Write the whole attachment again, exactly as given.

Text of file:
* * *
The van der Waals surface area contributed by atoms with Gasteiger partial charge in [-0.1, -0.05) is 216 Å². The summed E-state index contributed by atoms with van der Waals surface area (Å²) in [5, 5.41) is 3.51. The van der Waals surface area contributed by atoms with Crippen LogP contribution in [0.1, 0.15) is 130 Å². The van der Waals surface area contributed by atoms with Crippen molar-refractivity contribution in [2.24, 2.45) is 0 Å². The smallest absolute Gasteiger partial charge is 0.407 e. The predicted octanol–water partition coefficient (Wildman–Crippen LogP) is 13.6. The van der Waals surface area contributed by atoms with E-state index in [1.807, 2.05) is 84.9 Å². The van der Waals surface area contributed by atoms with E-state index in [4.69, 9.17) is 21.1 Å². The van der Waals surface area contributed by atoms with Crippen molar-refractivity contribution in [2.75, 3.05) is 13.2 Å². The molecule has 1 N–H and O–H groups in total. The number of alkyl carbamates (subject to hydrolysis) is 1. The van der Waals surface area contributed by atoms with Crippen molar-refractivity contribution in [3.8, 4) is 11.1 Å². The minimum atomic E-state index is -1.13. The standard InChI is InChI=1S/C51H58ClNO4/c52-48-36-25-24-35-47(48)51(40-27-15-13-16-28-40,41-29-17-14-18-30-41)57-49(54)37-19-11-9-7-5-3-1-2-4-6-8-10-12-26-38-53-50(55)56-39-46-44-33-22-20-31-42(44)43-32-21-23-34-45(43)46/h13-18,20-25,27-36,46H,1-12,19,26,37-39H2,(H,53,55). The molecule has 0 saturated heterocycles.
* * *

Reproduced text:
The van der Waals surface area contributed by atoms with Gasteiger partial charge in [-0.1, -0.05) is 216 Å². The summed E-state index contributed by atoms with van der Waals surface area (Å²) in [5, 5.41) is 3.51. The van der Waals surface area contributed by atoms with Crippen LogP contribution in [0.1, 0.15) is 130 Å². The van der Waals surface area contributed by atoms with Crippen molar-refractivity contribution in [2.24, 2.45) is 0 Å². The smallest absolute Gasteiger partial charge is 0.407 e. The predicted octanol–water partition coefficient (Wildman–Crippen LogP) is 13.6. The van der Waals surface area contributed by atoms with E-state index in [1.807, 2.05) is 84.9 Å². The van der Waals surface area contributed by atoms with E-state index in [4.69, 9.17) is 21.1 Å². The van der Waals surface area contributed by atoms with Crippen molar-refractivity contribution in [2.75, 3.05) is 13.2 Å². The molecule has 1 N–H and O–H groups in total. The number of alkyl carbamates (subject to hydrolysis) is 1. The van der Waals surface area contributed by atoms with Crippen molar-refractivity contribution in [3.8, 4) is 11.1 Å². The minimum atomic E-state index is -1.13. The standard InChI is InChI=1S/C51H58ClNO4/c52-48-36-25-24-35-47(48)51(40-27-15-13-16-28-40,41-29-17-14-18-30-41)57-49(54)37-19-11-9-7-5-3-1-2-4-6-8-10-12-26-38-53-50(55)56-39-46-44-33-22-20-31-42(44)43-32-21-23-34-45(43)46/h13-18,20-25,27-36,46H,1-12,19,26,37-39H2,(H,53,55). The molecule has 0 saturated heterocycles.